Midwives may independently prescribe, order and administer this drug.
Inhibits bacterial enzyme systems thus interferes with metabolism and cell wall synthesis.
Indications and Clinical Use:
For the prevention and treatment of urinary tract infections caused by susceptible gram-negative and some gram-positive organisms; E. coli, S. aureus, Enterococcus, Klebsiella, and Enterobacter. Pseudomonas, Serratia, and most species of Proteus are generally resistant to nitrofurantoin.
Contraindicated, at term (37-42 weeks), during labour, or when onset of labour is imminent as it may cause hemolytic anemia in infants, most often in the Mediterranean population.
Warnings and Precautions:
Caution is advised with G6PD deficiency or anemia. Although rare, severe hepatic reactions have been associated with nitrofurantoin (onset may be insidious); discontinue immediately if hepatitis occurs. Has been associated with peripheral neuropathy (rare); risk may be increased by renal impairment, diabetes, vitamin B deficiency, or electrolyte imbalance.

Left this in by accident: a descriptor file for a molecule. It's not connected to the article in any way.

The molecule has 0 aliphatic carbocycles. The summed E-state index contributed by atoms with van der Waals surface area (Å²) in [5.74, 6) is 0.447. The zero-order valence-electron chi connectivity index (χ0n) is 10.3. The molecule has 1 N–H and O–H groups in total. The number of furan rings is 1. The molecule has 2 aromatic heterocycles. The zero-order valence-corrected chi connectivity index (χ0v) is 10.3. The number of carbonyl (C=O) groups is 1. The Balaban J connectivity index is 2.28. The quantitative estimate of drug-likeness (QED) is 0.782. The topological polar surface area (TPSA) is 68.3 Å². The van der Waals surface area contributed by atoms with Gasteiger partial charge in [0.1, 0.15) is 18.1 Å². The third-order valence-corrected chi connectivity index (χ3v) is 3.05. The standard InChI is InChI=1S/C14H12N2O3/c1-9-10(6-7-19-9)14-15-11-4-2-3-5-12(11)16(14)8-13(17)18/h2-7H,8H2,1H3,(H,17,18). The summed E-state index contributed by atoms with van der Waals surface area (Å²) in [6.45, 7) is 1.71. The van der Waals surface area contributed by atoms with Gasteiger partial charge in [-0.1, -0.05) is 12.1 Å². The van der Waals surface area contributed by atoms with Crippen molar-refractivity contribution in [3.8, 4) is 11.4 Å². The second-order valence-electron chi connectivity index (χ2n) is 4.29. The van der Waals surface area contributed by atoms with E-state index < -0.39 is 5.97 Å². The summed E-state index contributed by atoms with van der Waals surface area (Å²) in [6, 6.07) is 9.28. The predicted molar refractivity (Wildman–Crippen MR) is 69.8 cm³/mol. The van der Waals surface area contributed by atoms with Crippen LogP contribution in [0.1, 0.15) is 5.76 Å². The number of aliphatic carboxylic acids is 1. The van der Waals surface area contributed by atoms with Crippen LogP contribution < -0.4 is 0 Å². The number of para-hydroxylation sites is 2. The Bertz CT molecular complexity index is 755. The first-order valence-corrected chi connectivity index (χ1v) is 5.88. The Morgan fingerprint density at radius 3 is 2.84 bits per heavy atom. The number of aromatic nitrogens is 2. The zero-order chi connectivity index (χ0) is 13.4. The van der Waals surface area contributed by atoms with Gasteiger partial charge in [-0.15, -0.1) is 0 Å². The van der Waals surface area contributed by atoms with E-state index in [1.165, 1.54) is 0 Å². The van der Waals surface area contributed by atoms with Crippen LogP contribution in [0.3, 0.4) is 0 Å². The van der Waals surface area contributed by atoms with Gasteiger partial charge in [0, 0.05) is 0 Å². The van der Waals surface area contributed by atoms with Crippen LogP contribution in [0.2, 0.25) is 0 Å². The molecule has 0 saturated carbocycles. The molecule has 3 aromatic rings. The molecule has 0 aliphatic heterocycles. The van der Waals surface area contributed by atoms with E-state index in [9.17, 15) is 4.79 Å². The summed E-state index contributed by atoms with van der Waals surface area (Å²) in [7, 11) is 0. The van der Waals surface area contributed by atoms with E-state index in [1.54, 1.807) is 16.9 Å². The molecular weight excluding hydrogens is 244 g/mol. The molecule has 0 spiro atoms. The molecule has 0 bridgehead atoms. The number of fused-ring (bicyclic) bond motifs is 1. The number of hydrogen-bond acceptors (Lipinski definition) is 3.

Human Data Suggest Risk in the 3rd Trimester
Category L2 – Limited Human Data – Probably Compatible
Use with caution in newborns at risk for hyperbilirubinemia.
Nausea, vomiting, diarrhea, drowsiness and dizziness, peripheral neuropathy (reversible) and respiratory symptoms (drug-induced pneumonitis).
Dosage and Administration:
Sustained release (commonly Macrobid®): 100 mg orally with food every 12 hours (bid) for 5 to 7 days, or
Regular release – 50-100 mg orally with food every 6 hours (qid) for 3 days if UTI is asymptomatic and 7 days if symptomatic.
Take with meals to improve absorption and decrease adverse effects.
Onset of Action:
Metabolized according to sustained or regular release. Slower absorption in sustained release.
Peak antibacterial concentrations: approximately 30 minutes.